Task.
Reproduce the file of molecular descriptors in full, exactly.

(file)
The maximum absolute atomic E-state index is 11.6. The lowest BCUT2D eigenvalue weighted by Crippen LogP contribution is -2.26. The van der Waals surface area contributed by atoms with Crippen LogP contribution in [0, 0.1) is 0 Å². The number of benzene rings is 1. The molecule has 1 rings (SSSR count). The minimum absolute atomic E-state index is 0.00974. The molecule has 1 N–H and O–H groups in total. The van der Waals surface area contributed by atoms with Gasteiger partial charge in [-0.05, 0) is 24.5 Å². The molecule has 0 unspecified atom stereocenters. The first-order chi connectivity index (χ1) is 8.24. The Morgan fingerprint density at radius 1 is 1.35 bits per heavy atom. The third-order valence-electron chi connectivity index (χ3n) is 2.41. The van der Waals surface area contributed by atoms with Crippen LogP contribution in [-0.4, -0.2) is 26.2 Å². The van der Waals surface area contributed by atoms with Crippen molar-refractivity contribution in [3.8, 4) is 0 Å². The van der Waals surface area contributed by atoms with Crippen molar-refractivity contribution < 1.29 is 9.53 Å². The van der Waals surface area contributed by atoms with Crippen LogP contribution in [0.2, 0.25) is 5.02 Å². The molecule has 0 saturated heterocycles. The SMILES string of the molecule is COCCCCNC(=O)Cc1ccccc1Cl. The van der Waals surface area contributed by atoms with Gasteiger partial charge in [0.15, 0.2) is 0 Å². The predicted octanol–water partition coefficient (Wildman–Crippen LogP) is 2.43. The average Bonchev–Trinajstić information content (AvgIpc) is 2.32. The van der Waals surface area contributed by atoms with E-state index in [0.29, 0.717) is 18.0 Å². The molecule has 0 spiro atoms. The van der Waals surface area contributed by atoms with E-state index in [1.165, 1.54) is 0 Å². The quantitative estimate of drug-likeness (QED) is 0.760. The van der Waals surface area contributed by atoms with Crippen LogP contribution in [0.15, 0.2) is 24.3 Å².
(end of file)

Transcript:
The maximum absolute atomic E-state index is 11.6. The lowest BCUT2D eigenvalue weighted by Crippen LogP contribution is -2.26. The van der Waals surface area contributed by atoms with Crippen LogP contribution in [0, 0.1) is 0 Å². The number of benzene rings is 1. The molecule has 1 rings (SSSR count). The minimum absolute atomic E-state index is 0.00974. The molecule has 1 N–H and O–H groups in total. The van der Waals surface area contributed by atoms with Gasteiger partial charge in [-0.05, 0) is 24.5 Å². The molecule has 0 unspecified atom stereocenters. The first-order chi connectivity index (χ1) is 8.24. The Morgan fingerprint density at radius 1 is 1.35 bits per heavy atom. The third-order valence-electron chi connectivity index (χ3n) is 2.41. The van der Waals surface area contributed by atoms with Crippen LogP contribution in [-0.4, -0.2) is 26.2 Å². The van der Waals surface area contributed by atoms with Crippen molar-refractivity contribution in [3.8, 4) is 0 Å². The van der Waals surface area contributed by atoms with Crippen molar-refractivity contribution < 1.29 is 9.53 Å². The van der Waals surface area contributed by atoms with Crippen LogP contribution in [0.2, 0.25) is 5.02 Å². The molecule has 0 saturated heterocycles. The SMILES string of the molecule is COCCCCNC(=O)Cc1ccccc1Cl. The van der Waals surface area contributed by atoms with Gasteiger partial charge in [0.15, 0.2) is 0 Å². The predicted octanol–water partition coefficient (Wildman–Crippen LogP) is 2.43. The average Bonchev–Trinajstić information content (AvgIpc) is 2.32. The van der Waals surface area contributed by atoms with E-state index in [0.29, 0.717) is 18.0 Å². The molecule has 0 spiro atoms. The van der Waals surface area contributed by atoms with E-state index in [1.165, 1.54) is 0 Å². The quantitative estimate of drug-likeness (QED) is 0.760. The van der Waals surface area contributed by atoms with Crippen LogP contribution in [0.15, 0.2) is 24.3 Å².